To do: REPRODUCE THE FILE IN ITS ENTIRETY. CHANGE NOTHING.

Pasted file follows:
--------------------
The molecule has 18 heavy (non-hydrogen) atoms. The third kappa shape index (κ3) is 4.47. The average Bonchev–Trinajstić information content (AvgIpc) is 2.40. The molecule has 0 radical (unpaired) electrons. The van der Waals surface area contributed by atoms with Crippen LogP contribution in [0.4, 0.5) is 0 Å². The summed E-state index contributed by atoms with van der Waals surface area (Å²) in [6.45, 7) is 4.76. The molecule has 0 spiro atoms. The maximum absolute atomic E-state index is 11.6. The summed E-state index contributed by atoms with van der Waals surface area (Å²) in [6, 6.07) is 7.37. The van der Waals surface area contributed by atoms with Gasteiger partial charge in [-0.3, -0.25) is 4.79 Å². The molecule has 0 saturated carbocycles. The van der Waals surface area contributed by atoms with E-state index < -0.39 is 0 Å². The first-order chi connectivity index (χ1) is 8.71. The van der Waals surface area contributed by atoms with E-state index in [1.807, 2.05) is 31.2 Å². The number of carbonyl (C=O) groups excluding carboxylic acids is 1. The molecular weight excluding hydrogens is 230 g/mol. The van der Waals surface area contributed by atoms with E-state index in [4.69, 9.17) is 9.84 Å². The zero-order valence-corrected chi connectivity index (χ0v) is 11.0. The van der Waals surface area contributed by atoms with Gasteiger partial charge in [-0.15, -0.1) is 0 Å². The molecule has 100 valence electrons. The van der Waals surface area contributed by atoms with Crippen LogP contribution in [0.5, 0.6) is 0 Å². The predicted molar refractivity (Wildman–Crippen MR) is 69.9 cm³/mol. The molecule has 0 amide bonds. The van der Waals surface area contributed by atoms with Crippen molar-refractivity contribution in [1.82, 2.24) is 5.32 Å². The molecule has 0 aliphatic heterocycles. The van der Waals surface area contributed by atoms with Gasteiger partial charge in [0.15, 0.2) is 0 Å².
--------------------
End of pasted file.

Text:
The molecule has 18 heavy (non-hydrogen) atoms. The third kappa shape index (κ3) is 4.47. The average Bonchev–Trinajstić information content (AvgIpc) is 2.40. The molecule has 0 radical (unpaired) electrons. The van der Waals surface area contributed by atoms with Crippen LogP contribution in [0.4, 0.5) is 0 Å². The summed E-state index contributed by atoms with van der Waals surface area (Å²) in [6.45, 7) is 4.76. The molecule has 0 spiro atoms. The maximum absolute atomic E-state index is 11.6. The summed E-state index contributed by atoms with van der Waals surface area (Å²) in [6, 6.07) is 7.37. The van der Waals surface area contributed by atoms with Gasteiger partial charge in [-0.3, -0.25) is 4.79 Å². The molecule has 0 saturated carbocycles. The van der Waals surface area contributed by atoms with E-state index < -0.39 is 0 Å². The first-order chi connectivity index (χ1) is 8.71. The van der Waals surface area contributed by atoms with E-state index in [1.807, 2.05) is 31.2 Å². The number of carbonyl (C=O) groups excluding carboxylic acids is 1. The molecular weight excluding hydrogens is 230 g/mol. The van der Waals surface area contributed by atoms with E-state index in [4.69, 9.17) is 9.84 Å². The zero-order valence-corrected chi connectivity index (χ0v) is 11.0. The van der Waals surface area contributed by atoms with Gasteiger partial charge in [-0.15, -0.1) is 0 Å². The molecule has 100 valence electrons. The van der Waals surface area contributed by atoms with Crippen LogP contribution in [0.5, 0.6) is 0 Å². The predicted molar refractivity (Wildman–Crippen MR) is 69.9 cm³/mol. The molecule has 0 amide bonds. The van der Waals surface area contributed by atoms with Crippen molar-refractivity contribution in [1.82, 2.24) is 5.32 Å². The molecule has 0 aliphatic heterocycles. The van der Waals surface area contributed by atoms with Gasteiger partial charge in [0.15, 0.2) is 0 Å².